Tag: legal

Copycat cars

greatwallcoolbear.jpgAnother in our occasional series on strange-looking cars that you will only see on the roads of China.

Actually, the Great Wall Coolbear (pictured left) bears more than a
passing resemblance to the equally strange-looking Scion xB (pictured
below) which you will only see on the roads of the US. Toyota has been
selling the Scion in the US market for a few years.

According to specialist website Justauto.com,
the Great Wall Coolbear “looks like a pretty straightforward rip-off”
but so far Toyota has not been tempted to call in the lawyers.

Dave Leggit, MD of justauto.com, says Chinese carmakers' propensity
to “borrow”designs from others is pretty widespread. Its not hard to
see why.

The practice slashes product development costs and if, as is usually
the case today, the copycat car is only going to be sold in China , the
foreign company that has had its IPR infringed will probably not want
to object too strongly. Leggit says:

Even if it does decide to do something about it, that means
negotiating the arcane Chinese legal system, which will take time and
might not yield a meaningful result anyway. It could also cause
political difficulties and many firms, understandably, decide on a
do-nothing strategy.”

Western OEMs expect that the more blatant rip-offs will gradually
disappear as Chinese carmakers develop the technology, design skills —
and confidence — to come up with their own original designs.

scion-xb.jpgAlternatively, they could short-circuit the learning curve and hand the task over to European car designers — read this EngagingChina story to see how famed Italian design houses Pininfarina and Giugaro are making inroads into China.

Nevertheless, I suspect that “reverse engineering” of foreign
designs is here to stay and few foreign carmakers are prepared to
jeopardise their participation in the world's second largest car market
by complaining too loudly about the practice.

Imitation, as they say, is the sincerest form of flattery.

Elsewhere on the automotive front:

  • Many western firms have horror stories about their Chinese JV
    partners. The latest involves Italian carmaker Fiat whose CEO, Sergio
    Marchionne pulls no punches in criticising its partner Nanjing
    Automotive in this
    Justauto.com story. Their JV has failed to meet production targets and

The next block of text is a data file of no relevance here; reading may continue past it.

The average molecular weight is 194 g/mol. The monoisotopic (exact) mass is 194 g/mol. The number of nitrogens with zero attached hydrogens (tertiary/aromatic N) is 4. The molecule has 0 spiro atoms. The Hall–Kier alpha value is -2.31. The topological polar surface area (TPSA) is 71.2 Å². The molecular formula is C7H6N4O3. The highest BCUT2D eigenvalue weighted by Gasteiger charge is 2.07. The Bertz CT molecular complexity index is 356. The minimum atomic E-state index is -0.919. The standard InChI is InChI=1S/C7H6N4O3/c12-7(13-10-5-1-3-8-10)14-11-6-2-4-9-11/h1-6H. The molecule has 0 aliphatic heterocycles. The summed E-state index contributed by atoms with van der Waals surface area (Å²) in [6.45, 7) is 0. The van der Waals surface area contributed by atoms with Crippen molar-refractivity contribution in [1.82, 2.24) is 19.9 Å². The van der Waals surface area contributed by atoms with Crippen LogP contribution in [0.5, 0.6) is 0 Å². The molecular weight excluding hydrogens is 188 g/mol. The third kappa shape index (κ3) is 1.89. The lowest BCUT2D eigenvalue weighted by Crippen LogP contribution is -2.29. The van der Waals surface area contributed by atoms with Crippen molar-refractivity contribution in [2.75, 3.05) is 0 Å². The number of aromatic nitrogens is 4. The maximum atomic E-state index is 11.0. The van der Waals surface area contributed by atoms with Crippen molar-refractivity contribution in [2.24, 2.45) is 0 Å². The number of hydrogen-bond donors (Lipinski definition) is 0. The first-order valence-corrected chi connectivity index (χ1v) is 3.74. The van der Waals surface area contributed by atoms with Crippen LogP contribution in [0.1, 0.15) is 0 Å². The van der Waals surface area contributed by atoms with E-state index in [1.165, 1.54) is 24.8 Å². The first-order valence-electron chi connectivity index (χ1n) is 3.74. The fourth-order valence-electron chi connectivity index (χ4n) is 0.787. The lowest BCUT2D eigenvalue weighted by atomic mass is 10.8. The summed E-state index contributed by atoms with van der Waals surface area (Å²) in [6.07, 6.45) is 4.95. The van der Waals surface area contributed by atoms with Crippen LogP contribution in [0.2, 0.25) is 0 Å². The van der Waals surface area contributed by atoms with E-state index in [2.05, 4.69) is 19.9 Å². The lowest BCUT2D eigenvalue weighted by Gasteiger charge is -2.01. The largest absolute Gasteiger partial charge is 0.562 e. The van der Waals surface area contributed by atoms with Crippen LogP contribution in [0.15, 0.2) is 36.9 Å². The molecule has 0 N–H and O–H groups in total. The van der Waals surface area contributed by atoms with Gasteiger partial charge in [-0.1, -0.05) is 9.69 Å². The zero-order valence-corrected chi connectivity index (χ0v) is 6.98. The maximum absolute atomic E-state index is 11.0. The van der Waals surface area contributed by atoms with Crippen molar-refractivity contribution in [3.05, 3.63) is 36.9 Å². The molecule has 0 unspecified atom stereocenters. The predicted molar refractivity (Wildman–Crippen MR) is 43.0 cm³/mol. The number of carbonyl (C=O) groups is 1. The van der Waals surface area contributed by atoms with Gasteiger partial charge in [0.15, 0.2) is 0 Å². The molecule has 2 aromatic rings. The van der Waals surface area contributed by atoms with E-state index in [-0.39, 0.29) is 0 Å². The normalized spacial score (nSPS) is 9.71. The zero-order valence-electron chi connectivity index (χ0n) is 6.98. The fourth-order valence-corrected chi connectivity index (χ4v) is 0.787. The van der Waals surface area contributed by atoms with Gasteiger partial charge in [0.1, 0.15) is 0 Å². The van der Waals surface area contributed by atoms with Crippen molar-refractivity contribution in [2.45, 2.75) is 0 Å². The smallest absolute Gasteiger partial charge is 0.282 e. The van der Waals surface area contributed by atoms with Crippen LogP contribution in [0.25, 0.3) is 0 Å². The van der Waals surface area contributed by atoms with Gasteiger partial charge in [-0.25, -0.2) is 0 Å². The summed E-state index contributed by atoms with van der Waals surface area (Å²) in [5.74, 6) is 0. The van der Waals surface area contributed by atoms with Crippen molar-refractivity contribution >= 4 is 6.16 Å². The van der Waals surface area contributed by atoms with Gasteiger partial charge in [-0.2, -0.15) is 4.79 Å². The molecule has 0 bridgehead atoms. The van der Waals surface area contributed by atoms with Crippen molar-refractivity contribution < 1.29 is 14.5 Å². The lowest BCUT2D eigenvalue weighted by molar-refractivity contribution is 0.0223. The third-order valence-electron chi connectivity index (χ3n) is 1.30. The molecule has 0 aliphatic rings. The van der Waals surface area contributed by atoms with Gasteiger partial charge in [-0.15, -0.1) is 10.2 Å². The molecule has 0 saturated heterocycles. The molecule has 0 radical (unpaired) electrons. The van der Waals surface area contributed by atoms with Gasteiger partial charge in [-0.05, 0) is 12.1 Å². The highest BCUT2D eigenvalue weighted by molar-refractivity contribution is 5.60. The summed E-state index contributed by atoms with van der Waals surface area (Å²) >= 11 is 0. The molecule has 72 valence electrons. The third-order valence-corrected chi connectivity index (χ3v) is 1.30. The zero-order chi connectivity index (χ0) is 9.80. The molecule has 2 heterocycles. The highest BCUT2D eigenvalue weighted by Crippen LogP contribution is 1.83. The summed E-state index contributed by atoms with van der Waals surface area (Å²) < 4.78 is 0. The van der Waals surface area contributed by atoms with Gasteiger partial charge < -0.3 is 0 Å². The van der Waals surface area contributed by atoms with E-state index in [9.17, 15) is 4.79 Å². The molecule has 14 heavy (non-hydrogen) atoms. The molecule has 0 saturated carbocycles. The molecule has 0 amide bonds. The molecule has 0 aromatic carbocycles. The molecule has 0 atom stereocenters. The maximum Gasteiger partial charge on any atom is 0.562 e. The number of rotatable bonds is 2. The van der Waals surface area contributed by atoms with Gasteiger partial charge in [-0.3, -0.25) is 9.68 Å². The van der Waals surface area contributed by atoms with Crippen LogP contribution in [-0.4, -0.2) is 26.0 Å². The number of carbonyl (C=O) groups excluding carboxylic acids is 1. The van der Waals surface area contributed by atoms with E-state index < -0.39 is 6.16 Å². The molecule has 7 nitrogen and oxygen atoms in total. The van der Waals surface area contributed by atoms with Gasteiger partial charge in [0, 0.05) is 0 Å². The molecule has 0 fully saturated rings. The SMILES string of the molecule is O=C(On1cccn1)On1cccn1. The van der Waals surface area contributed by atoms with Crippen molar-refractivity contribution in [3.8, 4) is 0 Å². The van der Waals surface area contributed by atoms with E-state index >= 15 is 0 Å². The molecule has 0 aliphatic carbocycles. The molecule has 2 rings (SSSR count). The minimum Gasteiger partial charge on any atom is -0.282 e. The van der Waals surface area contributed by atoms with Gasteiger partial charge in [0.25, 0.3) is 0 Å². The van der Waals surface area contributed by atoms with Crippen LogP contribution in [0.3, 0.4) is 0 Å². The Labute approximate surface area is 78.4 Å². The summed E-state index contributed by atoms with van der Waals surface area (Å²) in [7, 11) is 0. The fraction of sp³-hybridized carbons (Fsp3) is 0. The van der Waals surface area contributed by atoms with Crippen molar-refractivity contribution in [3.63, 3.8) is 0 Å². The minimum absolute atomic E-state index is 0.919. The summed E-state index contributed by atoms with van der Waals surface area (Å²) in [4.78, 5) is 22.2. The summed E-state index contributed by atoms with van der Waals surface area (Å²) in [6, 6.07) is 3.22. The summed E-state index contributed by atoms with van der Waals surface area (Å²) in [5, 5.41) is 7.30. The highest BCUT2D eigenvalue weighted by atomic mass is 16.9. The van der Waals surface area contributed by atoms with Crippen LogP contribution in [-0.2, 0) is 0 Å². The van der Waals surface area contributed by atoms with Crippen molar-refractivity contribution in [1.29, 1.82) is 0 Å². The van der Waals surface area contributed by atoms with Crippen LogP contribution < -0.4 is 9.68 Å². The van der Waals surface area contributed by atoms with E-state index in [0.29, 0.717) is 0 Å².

Marchionne believes Nanjing is deliberately sidelining the JV because
    it is now more interested in developing the MG brand, which it acquired
    from the receivers when UK carmaker MG Rover went bankrupt — see this EngagingChina
    story for background. Divorce seems inevitable and Fiat is now looking
    around for another partner, possibly SAIC or Chery Automobile, with
    which it already has relationships.

  • Chinese carmaker Geely plans to open
    an R&D centre in Jinan city, Shandong province, its third such
    centre in China. Foreign research centres from seven countries have
    expressed an interest in collaborating with the new centre, according
    to AutoChina.


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Symantec trips up on update

symatec_logo.jpgSymantec,
the US security software firm, has incurred the wrath of Chinese
businesses by releasing a flawed anti-virus signature update that has
caused their PCs to stop working.

The problem only affects those who use the Simplified Chinese
version of its anti-virus scanner on PCs running Windows XP SP2, which
is probably why the bungled update has not made much of an impact in
the west.

But it has in China. According to ZDNet Asia, Symantec's enterprise customers are now seeking damages for losses as a result of the error –damages which are could top 1m yuan in some cases.

The story is interesting on two counts. First, Symantec's China
operation apparently does not enforce the rigorous testing of product
updates that is now second nature for software companies in the west —
we rarely hear of fatal flaws in Symantec software released for western
markets.

Second, Chinese businesses have learnt quickly from lawsuit-mad US
and now threaten to sue western vendors who supply them with faulty
goods. If only it was so easy for western customers to sue Chinese
vendors…

Symantec's Greater China representative apologised to affected
customers last week but stopped short of indicating if the company will
pay damages.

Happier news for Symantec in China:

  • Symantec is to create a JV with Huawei, the Chinese telecoms
    equipment maker, to develop and distribute security and storage
    appliances for telecommunications carriers — Huawei's core market.
    “Appliances” are a new fast-growing category of IT products that are
    dedicated to a particular function and combine both software and
    hardware. The JV, 51% owned by Huawei, will be based in Chengdu.


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China strives, west stifles